If you have an iPad, odds are that you sometimes wish it had a real keyboard. I know that I think that every time I use my iPad. But hey, that's me.
One day, a Kickstarter project called Brydge caught my eye. No, it wasn't the horrible name, it was more about the fact that it was a keyboard with a hinge that effectively turned the full-size iPad into a 10-inch MacBook Air. (Albeit, without the trackpad, and OS X and, well... ok, so it's not a MacBook Air).
Instead of incorporating the iPad keyboard into a case, or into , Brydge threw caution to the wind and said, "hell with it" and added two simple hinges and the keyboard is the case (or the cover, if you prefer), and it's rather Mac-like. From a distance, Brydge is easy to mistake for a MacBook Air.
I first wrote about Brydge in April 2012, shortly after the Kickstarter launched (back then it had a black hinge). The hinge got a reboot in and people complained like crazy. The new hinge design was minimal and aluminum, and some people liked the chunkier, black 1.0 hinge. The new hinge design works pretty well and attaches very tightly to my iPad 3 in my initial testing. (Silicone shims are included for the iPad 2, 3 and 4).
Once attached to your iPad, just flip a switch on the side of Brydge, pair it to the iPad and you're off to the races. Brydge has a lithium lion battery which they claim will last for "months" (in the speakerless configuration) before a needing a recharge but I obviously haven't had a chance to verify that claim.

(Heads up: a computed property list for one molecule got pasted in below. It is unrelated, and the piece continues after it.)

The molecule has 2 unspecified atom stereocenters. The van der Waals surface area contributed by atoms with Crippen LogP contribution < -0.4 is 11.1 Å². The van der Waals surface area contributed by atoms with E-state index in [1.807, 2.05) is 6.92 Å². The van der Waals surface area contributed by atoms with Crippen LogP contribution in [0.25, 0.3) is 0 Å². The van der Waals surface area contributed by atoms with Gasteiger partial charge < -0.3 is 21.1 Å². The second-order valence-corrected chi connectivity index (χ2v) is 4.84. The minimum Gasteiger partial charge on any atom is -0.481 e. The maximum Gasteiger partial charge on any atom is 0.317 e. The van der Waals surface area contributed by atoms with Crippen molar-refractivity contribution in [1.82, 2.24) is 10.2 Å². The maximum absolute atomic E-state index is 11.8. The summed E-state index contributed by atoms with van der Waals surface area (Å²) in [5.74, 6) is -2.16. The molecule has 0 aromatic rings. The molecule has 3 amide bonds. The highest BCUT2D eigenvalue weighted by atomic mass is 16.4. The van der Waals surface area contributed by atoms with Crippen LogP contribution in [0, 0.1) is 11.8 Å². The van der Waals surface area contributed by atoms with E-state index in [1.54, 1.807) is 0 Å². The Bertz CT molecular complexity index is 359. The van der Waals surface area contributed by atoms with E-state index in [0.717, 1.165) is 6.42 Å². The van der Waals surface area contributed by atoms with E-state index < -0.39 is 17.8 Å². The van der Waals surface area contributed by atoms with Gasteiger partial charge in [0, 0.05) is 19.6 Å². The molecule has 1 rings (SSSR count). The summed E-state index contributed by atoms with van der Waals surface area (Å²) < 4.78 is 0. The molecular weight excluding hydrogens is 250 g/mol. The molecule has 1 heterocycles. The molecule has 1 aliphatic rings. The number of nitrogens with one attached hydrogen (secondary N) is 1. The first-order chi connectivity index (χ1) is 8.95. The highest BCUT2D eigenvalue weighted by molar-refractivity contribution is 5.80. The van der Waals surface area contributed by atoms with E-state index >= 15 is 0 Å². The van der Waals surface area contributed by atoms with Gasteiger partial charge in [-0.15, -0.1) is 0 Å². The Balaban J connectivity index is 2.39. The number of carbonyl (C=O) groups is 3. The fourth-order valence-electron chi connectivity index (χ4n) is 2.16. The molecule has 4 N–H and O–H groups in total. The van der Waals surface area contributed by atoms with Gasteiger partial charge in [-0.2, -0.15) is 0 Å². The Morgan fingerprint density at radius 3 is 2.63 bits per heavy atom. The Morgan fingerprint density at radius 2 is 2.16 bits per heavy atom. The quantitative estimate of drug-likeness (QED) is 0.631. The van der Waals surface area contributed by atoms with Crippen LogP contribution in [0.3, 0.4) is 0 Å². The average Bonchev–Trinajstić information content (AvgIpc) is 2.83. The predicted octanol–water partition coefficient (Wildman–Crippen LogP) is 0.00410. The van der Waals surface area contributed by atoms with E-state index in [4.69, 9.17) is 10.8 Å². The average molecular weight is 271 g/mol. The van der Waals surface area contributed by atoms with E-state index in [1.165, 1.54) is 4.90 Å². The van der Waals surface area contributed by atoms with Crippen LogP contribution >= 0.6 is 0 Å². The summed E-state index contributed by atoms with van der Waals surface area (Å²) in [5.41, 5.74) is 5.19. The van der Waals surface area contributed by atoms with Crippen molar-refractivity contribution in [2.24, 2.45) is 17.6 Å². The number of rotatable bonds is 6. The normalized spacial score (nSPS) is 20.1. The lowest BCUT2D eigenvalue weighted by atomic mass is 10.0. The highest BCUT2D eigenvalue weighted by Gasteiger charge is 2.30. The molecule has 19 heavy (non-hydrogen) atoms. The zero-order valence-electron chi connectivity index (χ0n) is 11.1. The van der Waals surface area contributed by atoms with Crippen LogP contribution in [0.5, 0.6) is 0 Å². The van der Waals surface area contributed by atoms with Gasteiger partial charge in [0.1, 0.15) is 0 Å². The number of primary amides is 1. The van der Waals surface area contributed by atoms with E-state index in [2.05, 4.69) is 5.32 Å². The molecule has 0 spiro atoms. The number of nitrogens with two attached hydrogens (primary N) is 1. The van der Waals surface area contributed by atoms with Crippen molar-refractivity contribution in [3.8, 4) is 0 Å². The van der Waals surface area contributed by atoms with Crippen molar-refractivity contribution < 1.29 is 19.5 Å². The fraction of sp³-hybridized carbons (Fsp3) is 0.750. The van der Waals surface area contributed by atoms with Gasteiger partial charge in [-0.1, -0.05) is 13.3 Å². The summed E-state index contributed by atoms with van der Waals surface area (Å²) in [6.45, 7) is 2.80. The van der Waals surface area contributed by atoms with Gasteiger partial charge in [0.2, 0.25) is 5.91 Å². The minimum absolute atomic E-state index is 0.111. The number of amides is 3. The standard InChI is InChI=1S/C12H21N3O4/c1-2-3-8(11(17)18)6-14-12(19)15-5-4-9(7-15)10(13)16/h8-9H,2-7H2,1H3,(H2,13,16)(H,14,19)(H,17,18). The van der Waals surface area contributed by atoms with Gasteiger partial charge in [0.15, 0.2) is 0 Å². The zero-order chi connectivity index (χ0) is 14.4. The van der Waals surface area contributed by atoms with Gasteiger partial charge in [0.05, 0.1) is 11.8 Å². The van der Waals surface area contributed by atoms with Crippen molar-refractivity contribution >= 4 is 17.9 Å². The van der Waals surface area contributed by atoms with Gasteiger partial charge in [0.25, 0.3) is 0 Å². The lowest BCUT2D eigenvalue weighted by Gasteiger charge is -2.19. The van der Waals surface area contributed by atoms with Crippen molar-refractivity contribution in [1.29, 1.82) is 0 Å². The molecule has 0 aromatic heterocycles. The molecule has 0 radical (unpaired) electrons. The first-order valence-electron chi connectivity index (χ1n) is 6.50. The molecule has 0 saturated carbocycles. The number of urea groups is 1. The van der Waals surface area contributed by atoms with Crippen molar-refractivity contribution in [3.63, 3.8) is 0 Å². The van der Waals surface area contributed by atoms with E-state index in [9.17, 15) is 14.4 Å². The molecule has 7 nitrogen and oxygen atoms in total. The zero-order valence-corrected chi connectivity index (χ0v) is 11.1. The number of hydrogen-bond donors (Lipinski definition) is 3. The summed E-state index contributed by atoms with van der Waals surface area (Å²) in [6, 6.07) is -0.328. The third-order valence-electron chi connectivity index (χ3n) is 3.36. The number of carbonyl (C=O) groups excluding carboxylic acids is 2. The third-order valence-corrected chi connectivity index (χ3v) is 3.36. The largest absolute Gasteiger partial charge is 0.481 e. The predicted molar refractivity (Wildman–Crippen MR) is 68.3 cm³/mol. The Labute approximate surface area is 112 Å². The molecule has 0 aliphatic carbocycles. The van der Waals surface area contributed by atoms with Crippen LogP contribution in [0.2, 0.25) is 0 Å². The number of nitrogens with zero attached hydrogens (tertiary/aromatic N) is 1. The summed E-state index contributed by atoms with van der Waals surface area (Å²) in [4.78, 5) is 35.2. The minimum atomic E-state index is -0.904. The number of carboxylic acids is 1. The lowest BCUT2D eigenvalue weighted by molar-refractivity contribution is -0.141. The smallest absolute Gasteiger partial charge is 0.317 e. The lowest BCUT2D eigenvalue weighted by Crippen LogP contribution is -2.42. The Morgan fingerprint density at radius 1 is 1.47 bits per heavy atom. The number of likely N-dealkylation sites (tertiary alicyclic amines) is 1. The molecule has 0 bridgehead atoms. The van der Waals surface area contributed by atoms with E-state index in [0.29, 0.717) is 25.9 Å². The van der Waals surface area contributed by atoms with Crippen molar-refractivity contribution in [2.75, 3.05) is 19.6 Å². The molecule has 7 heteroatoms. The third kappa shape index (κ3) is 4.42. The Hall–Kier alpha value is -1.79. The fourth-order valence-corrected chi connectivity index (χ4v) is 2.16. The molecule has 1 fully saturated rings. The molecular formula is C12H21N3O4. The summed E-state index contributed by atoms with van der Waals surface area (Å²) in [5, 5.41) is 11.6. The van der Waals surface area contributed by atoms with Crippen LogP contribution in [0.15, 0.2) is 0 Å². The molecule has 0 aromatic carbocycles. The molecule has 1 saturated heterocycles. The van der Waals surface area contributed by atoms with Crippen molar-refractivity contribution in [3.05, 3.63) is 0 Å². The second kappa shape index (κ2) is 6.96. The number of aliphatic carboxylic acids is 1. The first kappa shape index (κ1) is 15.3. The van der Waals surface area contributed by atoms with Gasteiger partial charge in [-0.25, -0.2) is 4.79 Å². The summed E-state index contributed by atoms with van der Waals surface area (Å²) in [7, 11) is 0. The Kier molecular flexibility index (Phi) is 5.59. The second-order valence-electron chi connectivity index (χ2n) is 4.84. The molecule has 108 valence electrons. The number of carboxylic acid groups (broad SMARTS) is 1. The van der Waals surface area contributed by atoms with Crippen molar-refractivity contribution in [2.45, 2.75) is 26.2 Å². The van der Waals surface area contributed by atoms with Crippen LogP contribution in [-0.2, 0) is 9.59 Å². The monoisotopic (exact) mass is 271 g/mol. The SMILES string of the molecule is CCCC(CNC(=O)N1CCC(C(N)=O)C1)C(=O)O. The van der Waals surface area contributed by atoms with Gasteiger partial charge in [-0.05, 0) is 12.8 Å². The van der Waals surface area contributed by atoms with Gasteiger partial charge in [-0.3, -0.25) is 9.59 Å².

Typing on Brydge is surprisingly good, although I've only used it for a grand total of about an hour since unboxing it. The keyboard layout is slightly different from the Apple MacBook and wireless keyboards (for example, the backspace key is smaller), but the shape, profile, and key travel are remarkably close to Apple's. Touch typists will require a little retraining, but not a horrible amount.
Brydge has a few extra function keys across the top of the keyboard that are welcome additions, including a "home" key that emulates the home button on the iPad -- a nice touch. One minor annoyance was that I kept reaching for the non-existent trackpad during my keyboard testing. But the fact that it so closely simulated a MacBook Air could also be considered a plus.
(Note to Apple: iOS need mouse/trackpad support really badly. That's one thing that Apple could learn from the otherwise.)
The Kickstarter is long over, but you can pre-order your very own Brydge for $150 (black polycarbonate), $170 (aluminum), or $210 (aluminum with speakers) plus $10 domestic shipping from thebrydge.com. Pre-orders are expected to begin shipping on December 1, 2012.
What's your take on iPad keyboards? If you pair an $800 iPad to a $200 keyboard, does it equal a $1,000 MacBook Air?